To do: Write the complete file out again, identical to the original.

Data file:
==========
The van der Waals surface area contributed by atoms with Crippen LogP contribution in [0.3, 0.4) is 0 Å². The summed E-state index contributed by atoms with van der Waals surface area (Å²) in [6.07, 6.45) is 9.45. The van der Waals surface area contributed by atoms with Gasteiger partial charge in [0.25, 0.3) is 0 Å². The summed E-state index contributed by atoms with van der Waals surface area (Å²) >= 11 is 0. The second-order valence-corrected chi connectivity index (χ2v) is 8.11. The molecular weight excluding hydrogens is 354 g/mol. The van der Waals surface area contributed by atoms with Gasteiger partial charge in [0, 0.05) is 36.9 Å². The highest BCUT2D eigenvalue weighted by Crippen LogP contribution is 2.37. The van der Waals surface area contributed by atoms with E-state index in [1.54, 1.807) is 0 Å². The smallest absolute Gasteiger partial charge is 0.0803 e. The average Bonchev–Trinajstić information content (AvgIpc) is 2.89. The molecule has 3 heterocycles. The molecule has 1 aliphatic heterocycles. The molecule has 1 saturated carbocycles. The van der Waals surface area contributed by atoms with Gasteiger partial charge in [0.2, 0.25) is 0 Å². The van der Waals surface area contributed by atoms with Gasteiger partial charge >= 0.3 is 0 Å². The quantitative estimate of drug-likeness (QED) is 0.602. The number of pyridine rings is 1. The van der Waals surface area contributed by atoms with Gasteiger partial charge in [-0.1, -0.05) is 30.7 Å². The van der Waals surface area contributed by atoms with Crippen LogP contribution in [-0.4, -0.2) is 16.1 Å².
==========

The van der Waals surface area contributed by atoms with Crippen LogP contribution in [0.3, 0.4) is 0 Å². The summed E-state index contributed by atoms with van der Waals surface area (Å²) in [6.07, 6.45) is 9.45. The van der Waals surface area contributed by atoms with Gasteiger partial charge in [0.25, 0.3) is 0 Å². The summed E-state index contributed by atoms with van der Waals surface area (Å²) >= 11 is 0. The second-order valence-corrected chi connectivity index (χ2v) is 8.11. The molecular weight excluding hydrogens is 354 g/mol. The van der Waals surface area contributed by atoms with Gasteiger partial charge in [0, 0.05) is 36.9 Å². The highest BCUT2D eigenvalue weighted by Crippen LogP contribution is 2.37. The van der Waals surface area contributed by atoms with E-state index in [1.54, 1.807) is 0 Å². The smallest absolute Gasteiger partial charge is 0.0803 e. The average Bonchev–Trinajstić information content (AvgIpc) is 2.89. The molecule has 3 heterocycles. The molecule has 1 aliphatic heterocycles. The molecule has 1 saturated carbocycles. The van der Waals surface area contributed by atoms with Gasteiger partial charge in [0.2, 0.25) is 0 Å². The van der Waals surface area contributed by atoms with Gasteiger partial charge >= 0.3 is 0 Å². The quantitative estimate of drug-likeness (QED) is 0.602. The number of pyridine rings is 1. The van der Waals surface area contributed by atoms with Gasteiger partial charge in [-0.1, -0.05) is 30.7 Å². The van der Waals surface area contributed by atoms with Crippen LogP contribution in [-0.4, -0.2) is 16.1 Å².